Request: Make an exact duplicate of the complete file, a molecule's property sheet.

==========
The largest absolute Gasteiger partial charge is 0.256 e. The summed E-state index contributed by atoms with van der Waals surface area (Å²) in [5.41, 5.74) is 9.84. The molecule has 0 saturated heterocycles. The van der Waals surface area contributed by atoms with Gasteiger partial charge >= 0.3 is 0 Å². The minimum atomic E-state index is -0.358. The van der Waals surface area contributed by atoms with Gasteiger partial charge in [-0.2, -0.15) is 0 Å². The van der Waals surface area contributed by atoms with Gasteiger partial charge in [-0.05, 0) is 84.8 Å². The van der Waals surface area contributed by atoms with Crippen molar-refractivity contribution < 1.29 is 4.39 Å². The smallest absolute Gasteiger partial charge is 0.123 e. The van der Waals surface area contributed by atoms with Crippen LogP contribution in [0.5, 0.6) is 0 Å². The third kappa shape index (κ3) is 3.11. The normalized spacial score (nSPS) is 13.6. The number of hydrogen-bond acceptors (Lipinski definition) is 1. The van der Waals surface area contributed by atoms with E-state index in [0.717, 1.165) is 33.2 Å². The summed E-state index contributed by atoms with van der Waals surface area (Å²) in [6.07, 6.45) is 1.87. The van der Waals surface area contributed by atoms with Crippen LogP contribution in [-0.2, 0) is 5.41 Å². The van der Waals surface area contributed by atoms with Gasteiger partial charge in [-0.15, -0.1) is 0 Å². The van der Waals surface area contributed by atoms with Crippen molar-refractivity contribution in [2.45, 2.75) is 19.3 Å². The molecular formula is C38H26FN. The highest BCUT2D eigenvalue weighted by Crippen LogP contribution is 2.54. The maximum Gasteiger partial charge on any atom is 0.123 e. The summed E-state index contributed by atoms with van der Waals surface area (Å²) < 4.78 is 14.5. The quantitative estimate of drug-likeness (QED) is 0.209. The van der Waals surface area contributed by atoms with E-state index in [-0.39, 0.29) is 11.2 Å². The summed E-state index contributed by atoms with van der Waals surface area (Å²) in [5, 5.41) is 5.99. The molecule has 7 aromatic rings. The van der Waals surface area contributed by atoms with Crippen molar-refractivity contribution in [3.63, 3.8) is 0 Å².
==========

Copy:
The largest absolute Gasteiger partial charge is 0.256 e. The summed E-state index contributed by atoms with van der Waals surface area (Å²) in [5.41, 5.74) is 9.84. The molecule has 0 saturated heterocycles. The van der Waals surface area contributed by atoms with Gasteiger partial charge >= 0.3 is 0 Å². The minimum atomic E-state index is -0.358. The van der Waals surface area contributed by atoms with Gasteiger partial charge in [-0.2, -0.15) is 0 Å². The van der Waals surface area contributed by atoms with Gasteiger partial charge in [-0.05, 0) is 84.8 Å². The van der Waals surface area contributed by atoms with Crippen molar-refractivity contribution < 1.29 is 4.39 Å². The smallest absolute Gasteiger partial charge is 0.123 e. The van der Waals surface area contributed by atoms with Crippen LogP contribution in [0.5, 0.6) is 0 Å². The third kappa shape index (κ3) is 3.11. The normalized spacial score (nSPS) is 13.6. The number of hydrogen-bond acceptors (Lipinski definition) is 1. The van der Waals surface area contributed by atoms with E-state index in [0.717, 1.165) is 33.2 Å². The summed E-state index contributed by atoms with van der Waals surface area (Å²) in [6.07, 6.45) is 1.87. The van der Waals surface area contributed by atoms with Crippen LogP contribution in [-0.2, 0) is 5.41 Å². The van der Waals surface area contributed by atoms with Gasteiger partial charge in [-0.15, -0.1) is 0 Å². The van der Waals surface area contributed by atoms with Crippen molar-refractivity contribution in [2.45, 2.75) is 19.3 Å². The molecular formula is C38H26FN. The highest BCUT2D eigenvalue weighted by Crippen LogP contribution is 2.54. The maximum Gasteiger partial charge on any atom is 0.123 e. The summed E-state index contributed by atoms with van der Waals surface area (Å²) < 4.78 is 14.5. The quantitative estimate of drug-likeness (QED) is 0.209. The van der Waals surface area contributed by atoms with E-state index in [-0.39, 0.29) is 11.2 Å². The summed E-state index contributed by atoms with van der Waals surface area (Å²) in [5, 5.41) is 5.99. The molecule has 7 aromatic rings. The van der Waals surface area contributed by atoms with Crippen molar-refractivity contribution in [3.63, 3.8) is 0 Å².